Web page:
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Caring Lessons Now (CLN) #2

In sixty-two days, I’ll be seventy. No longer do my peers talk about babies, weddings, and marital fights. It’s much more likely that we talk about our latest doctor’s appointment, medical diagnosis, and health insurance rate.

That’s why, in this phase of my retirement, I want to actively seek out good times. And I have a wingding to tell you about.

In the trip that we took a few weeks ago to Louisiana, we started our second leg from South Dakota and took three days to get there, meandering through states we’d never driven through before. Joplin, Missouri, a year after their tornado, deserves its own story. The rest of Missouri was a blur because it rained all day. The beauty of Arkansas’s hills and trees was a total shock. And when we went to bed in Shreveport, Louisiana, after eating our first fried fish of this vacation at Crawdaddy’s, I was well into enjoying the sunshine and light shirt weather of going south.

read on -- and join us for an outdoor street corner "experience"

In the morning, I slept in, while Marv went down the hall to the Comfort Inn’s breakfast. That’s our routine. I wake up slowly, turn on CNN, and am totally versed in the day’s news when he returns from breakfast, having read the newspaper. “Did you know…..”, he’ll say. “I already heard about it,” I reply.

So imagine my surprise when he entered the room, stood in the entryway, peeked ahead at me in the bed, and said, “I have someone here for you to meet.”

Now what. Had he befriended the concierge? Housekeeping? Maintenance?

I pulled up the sheet to cup my chin and, before I could say okay, he ushered in the person behind him. His brother! Of all things. Talk about surprise. We knew that Marv’s brother Rog and wife Marilyn were going to the same wedding. But they had started out from a different city at a different time than we had and what’s the odds that we would end up in the same motel and the guys be at breakfast at the same time in the far away city of Shreveport? Nil.

Some would call this fate. Some happenstance. Some serendipity. Some coincidence. I call it providence. I always feel that God is watching. Whether I like the outcome or not.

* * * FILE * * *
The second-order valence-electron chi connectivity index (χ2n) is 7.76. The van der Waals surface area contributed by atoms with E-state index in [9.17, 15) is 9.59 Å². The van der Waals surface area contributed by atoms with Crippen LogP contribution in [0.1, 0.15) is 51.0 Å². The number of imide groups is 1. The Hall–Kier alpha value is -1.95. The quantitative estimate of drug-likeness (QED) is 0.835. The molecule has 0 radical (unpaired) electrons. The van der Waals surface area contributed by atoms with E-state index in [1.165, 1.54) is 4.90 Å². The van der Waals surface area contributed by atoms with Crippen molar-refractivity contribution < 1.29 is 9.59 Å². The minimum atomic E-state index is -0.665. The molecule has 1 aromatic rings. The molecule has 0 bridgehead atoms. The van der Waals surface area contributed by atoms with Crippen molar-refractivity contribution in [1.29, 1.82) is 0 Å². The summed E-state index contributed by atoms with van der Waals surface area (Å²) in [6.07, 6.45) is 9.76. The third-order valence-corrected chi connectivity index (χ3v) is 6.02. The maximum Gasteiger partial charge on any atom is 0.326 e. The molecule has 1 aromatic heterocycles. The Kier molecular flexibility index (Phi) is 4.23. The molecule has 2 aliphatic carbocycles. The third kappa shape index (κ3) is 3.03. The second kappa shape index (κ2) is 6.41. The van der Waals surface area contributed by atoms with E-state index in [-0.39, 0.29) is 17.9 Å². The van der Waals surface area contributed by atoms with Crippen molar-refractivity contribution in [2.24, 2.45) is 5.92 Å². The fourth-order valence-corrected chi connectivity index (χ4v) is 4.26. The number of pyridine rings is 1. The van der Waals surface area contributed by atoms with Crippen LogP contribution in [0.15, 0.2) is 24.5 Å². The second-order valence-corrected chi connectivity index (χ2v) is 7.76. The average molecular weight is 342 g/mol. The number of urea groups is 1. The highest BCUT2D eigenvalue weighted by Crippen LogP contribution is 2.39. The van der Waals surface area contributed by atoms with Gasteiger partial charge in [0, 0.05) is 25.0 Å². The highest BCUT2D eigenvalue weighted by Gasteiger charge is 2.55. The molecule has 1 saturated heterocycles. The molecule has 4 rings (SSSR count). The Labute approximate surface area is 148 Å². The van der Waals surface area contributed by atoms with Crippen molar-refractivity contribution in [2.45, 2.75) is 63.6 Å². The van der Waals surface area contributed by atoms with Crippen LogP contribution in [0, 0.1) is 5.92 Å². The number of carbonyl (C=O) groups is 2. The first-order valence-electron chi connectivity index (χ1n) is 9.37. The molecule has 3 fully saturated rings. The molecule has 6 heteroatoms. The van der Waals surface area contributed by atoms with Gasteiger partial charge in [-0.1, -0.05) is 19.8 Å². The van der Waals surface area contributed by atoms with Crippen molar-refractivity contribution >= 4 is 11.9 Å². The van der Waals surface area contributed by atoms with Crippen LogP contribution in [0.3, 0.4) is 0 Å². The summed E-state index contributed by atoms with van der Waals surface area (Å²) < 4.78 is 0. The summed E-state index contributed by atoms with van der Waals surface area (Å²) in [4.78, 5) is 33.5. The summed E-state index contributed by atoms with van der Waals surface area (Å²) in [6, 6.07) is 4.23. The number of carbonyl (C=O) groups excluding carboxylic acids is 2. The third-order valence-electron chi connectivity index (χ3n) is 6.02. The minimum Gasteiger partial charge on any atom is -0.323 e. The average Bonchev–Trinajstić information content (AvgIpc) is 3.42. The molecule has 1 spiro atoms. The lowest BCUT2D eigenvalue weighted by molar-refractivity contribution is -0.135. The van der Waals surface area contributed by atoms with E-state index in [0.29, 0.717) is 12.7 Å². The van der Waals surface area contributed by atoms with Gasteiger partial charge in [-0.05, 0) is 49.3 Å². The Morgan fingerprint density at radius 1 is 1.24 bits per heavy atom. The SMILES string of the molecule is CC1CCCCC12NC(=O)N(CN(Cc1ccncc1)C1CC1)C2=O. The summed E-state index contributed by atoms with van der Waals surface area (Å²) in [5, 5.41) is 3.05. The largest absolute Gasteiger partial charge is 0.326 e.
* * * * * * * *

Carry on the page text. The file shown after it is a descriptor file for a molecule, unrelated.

We arranged to have them follow us down Interstate 49 to Lafayette. The only plans we made were stopping for lunch. Rog wanted something LOCAL.

Of course, we did a gas stop once and Rog spotted an Eddie’s Barbecue Smokehouse across the access road. We sauntered over in the sunshine and thought with a bit of southern twang while buying barbecue sauce and spices.

After that stop, our LOCAL lunch depended on our GPS. And the insistent woman with the British accent took us off the highway into Natchitoches (population around 17,000) and down a side street of bumpy pavement and somewhat tattered homes to a large paved corner lot that appeared at first sight to be vacant. “This can’t be it,” I said to Marv. “But pull in anyway.”

Rog and Marilyn pulled up beside us. By this time, I’d seen a small Dairy Queen-like building in the far corner of the lot where  we could walk up and order our LOCAL dinner at the window. And then stand there and eat it.

We, or I should say, Rog, decided we should try it. It was indeed LOCAL. We swiveled our cars to park in front of the shanty. The man at the window gleefully shouted, “Illinois. Minnesota.” Our license plates had excited him.

I captured the rest of our LOCAL lunch in pictures. A memorable FUN experience. A time of caring for ourselves while capturing a rare few moments of sibling togetherness.

the men wonder why they always pay - women know to leave their purses in the car

fresh shrimp and fried rice on folding chairs and milk crates

fresh shrimp, in all their glory, with bulging black eyeballs

shelled (with a plastic fork) and eaten

"Don't eat," our owner/waiter said. "Wash hands. Get rid of smell."

the view from our makeshift restaurant

We may have been the only seated customers of this owner’s day. But he hustled back and forth with items to make us comfortable. Even, after the tea water in the jello mold, a roll of paper towels.

As we walked our Styrofoam dishware to the trash can, I said, “Was this LOCAL enough for you, Rog?” We all agreed we would forever store this fun picnic at “Jim’s”  in our aging memory banks.

Note: I could not find Jim’s on Natchitoches website. The city itself is the oldest settlement in the Louisiana Purchase Territory, founded by the French in 1714. Until just now, I did not know the city is famous for the filming of the 1989 movie, Steel Magnolias, and is the Bed and Breakfast Capital of Louisiana. I guess we could have seen so much more!

PS: Big correction! Thanks to help from my LA niece, I remembered we stopped in Opelousas, not Natchitoches.  But, alas, I still could not find Jim’s on their website. Opelousas, I found out, is the Spice Capital of Louisiana, and also has a long rich history, one of which is having a name, I regret to say, that didn’t stick in the head of this Midwesterner.